The quote was again alluded to later in the meeting when a parent passionately observed that, “Our most vulnerable population are our children.”

That parent and others spoke of the distressing atmosphere of the playing fields in recent weeks when, he said, children were afraid to use the public bathrooms, kids were jeered by homeless, and clouds of smoke and open consumption of alcohol was observed.

“If you continue this bad practice (of homeless parking), it can and will get worse,” he said.

As the meeting ended, city officials offered a few immediate steps that were already underway: introducing parking regulations at the lot; having a more visible police presence.

Another suggestion of revising the city’s status of the Field of Dreams as a “public park” – which allows for consumption of alcoholic beverages from 11 am to 6 p.m. – to something more restrictive and family-oriented would take action by the City Council.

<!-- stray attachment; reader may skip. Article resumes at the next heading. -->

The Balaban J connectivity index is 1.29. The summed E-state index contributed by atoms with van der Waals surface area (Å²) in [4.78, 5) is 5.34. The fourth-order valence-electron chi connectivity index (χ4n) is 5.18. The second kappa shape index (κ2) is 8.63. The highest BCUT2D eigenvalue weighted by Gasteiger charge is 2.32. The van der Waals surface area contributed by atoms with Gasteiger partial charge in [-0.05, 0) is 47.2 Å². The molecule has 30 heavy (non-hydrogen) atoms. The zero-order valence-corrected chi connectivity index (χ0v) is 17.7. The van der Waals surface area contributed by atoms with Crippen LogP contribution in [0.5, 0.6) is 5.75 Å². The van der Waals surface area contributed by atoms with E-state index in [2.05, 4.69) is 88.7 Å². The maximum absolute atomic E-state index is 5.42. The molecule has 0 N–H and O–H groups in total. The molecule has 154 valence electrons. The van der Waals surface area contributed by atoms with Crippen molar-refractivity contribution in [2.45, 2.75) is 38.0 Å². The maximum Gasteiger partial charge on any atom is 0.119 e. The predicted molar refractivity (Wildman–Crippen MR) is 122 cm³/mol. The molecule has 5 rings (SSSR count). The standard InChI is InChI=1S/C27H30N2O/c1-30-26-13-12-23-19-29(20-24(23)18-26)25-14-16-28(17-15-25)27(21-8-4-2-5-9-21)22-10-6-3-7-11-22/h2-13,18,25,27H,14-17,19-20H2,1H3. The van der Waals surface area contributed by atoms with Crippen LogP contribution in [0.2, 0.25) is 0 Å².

“I’d like to get to the place where those fields are for kids, like they were when I was a kid,” said Harvey. “Every parent in Sonoma has memories of that field.”

Harvey cautioned, however, that while some steps were relatively simple to take, not all problems could be solved so quickly.

“Longer term, we’d need support from the community, parents, council and the SOS board to begin the process of looking for a new location (for the Haven),” he said. “Its purpose has changed. It’s no longer just an emergency shelter, and we need to find a long-term location for homeless services,” including overnight parking.

On March 2, city staff will present the City Council with potential next steps as to the future of homeless services in the city.

Though the three-hour duration of the meeting and its sometimes frank exchange of ideas was described by some as “divisive,” Harvey saw it differently.

“I didn’t hear divisiveness, I heard a unique community ready to work together to solve the problem,” said Harvey.

On Feb. 12, the day after the meeting, the city parking lot shared by the Field of Dreams and the Haven was almost empty – as if those who had parked there knew it was time to move on.